John and Yoko supported the Oz Three, as they became known – editor Richard Neville and co-editors Jim Anderson and Felix Dennis – even to the point of allowing some of the Oz community to take refuge and live at the Lodge on the Tittenhurst estate, where they continued to run their office. They’d often come by the house for a chat or to use the photocopier and I’d occasionally look in on operations over at the Lodge. We all got on in a communal sort of way during a worrying time for the Oz folk and particularly for its editors.
The editors were eventually acquitted on appeal after being found guilty of publishing obscene material and sentenced to harsh prison sentences. I’m quite sure the publicity from the connection with John and Yoko and John’s song ‘God Save Us’ had a considerable outcome or at the very least gave them a huge helping of moral support.
The demo for ‘God Save Us’ was one of the very first recordings made in Ascot Sound Studios. I entered the studio with John and stood right next to him to play congas. He didn’t play the song until the tape was running, so I had no idea what rhythm to play. I scrambled along on the congas as best I could, a little nervous at first. John strummed an acoustic guitar with vigour and sang out his lyrics very loudly. For a guy of his build I thought how powerful he was when he played. The first take began and John didn’t like something and soon stopped it. On the second take we went all the way through. John only having written some of the verses, improvised with some funny on-the-spot lyrics, ‘pick your nose, and eat it too’ for instance, which still makes me laugh. Dan had successfully taped it, John and Yoko left the studio and Dan gave me the tape to whizz up to Apple to have acetates made for the Oz singers to learn the song from.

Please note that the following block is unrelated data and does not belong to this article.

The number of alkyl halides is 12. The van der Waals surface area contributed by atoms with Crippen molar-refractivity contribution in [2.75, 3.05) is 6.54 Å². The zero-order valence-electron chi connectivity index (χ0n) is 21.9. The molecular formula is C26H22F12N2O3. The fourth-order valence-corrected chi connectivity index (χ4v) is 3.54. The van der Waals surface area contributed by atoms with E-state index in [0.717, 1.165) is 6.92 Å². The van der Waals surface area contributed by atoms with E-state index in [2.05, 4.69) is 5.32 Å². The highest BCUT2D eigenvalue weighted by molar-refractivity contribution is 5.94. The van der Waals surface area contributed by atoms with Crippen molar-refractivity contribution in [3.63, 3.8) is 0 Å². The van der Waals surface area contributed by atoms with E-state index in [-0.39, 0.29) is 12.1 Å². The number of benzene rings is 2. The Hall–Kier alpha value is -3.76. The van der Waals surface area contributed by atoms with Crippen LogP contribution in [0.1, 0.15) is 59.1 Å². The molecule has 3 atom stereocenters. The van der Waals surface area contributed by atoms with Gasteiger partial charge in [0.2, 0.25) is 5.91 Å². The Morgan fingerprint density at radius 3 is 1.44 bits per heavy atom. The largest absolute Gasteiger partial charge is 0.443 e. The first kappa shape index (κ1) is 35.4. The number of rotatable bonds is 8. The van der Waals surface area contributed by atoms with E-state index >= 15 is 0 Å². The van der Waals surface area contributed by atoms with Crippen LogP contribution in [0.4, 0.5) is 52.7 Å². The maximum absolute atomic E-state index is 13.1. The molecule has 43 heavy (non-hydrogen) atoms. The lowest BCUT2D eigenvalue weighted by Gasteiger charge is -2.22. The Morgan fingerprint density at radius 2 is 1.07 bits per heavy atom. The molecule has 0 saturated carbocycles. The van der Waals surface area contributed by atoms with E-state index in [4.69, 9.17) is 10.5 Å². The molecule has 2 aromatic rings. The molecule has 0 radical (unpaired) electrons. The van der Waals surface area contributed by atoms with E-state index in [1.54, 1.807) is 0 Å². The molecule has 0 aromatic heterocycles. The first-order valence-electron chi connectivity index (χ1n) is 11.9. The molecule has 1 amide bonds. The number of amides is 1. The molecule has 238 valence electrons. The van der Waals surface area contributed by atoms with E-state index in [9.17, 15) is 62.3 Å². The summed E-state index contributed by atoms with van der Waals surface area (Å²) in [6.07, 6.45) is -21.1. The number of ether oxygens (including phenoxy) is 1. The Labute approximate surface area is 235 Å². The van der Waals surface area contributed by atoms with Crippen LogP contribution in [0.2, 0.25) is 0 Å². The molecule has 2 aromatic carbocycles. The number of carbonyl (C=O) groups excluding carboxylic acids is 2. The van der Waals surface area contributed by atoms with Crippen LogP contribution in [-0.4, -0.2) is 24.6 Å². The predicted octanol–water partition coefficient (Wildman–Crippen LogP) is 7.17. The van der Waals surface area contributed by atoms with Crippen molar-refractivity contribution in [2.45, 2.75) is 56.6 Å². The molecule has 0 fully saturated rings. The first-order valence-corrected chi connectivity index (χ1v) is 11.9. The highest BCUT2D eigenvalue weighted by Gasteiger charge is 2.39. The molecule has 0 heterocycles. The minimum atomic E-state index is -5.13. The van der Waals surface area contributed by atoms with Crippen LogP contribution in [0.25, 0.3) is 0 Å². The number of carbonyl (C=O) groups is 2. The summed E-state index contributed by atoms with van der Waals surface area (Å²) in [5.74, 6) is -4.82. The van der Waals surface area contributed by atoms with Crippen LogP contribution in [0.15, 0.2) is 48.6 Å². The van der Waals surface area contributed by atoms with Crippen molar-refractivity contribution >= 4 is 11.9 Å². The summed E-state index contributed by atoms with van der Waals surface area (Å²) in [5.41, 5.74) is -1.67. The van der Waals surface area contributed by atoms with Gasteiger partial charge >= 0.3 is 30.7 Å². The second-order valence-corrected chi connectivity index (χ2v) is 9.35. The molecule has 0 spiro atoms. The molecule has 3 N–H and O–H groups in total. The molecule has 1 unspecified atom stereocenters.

Four days later, on 17 April 1971, a recording session for the song was held at Ascot. Twenty takes were recorded, the last of which was selected as the best.
Lennon sang a guide vocal with each take. It was never his intention to sing on the final version, as he didn’t want the song to be the official follow-up to the successful ‘Power To The People’ single.
Track 3 had piano by Tina Jorgensen, and acoustic guitars played by Lennon, Charles Shaar Murray, and Maureen Gray.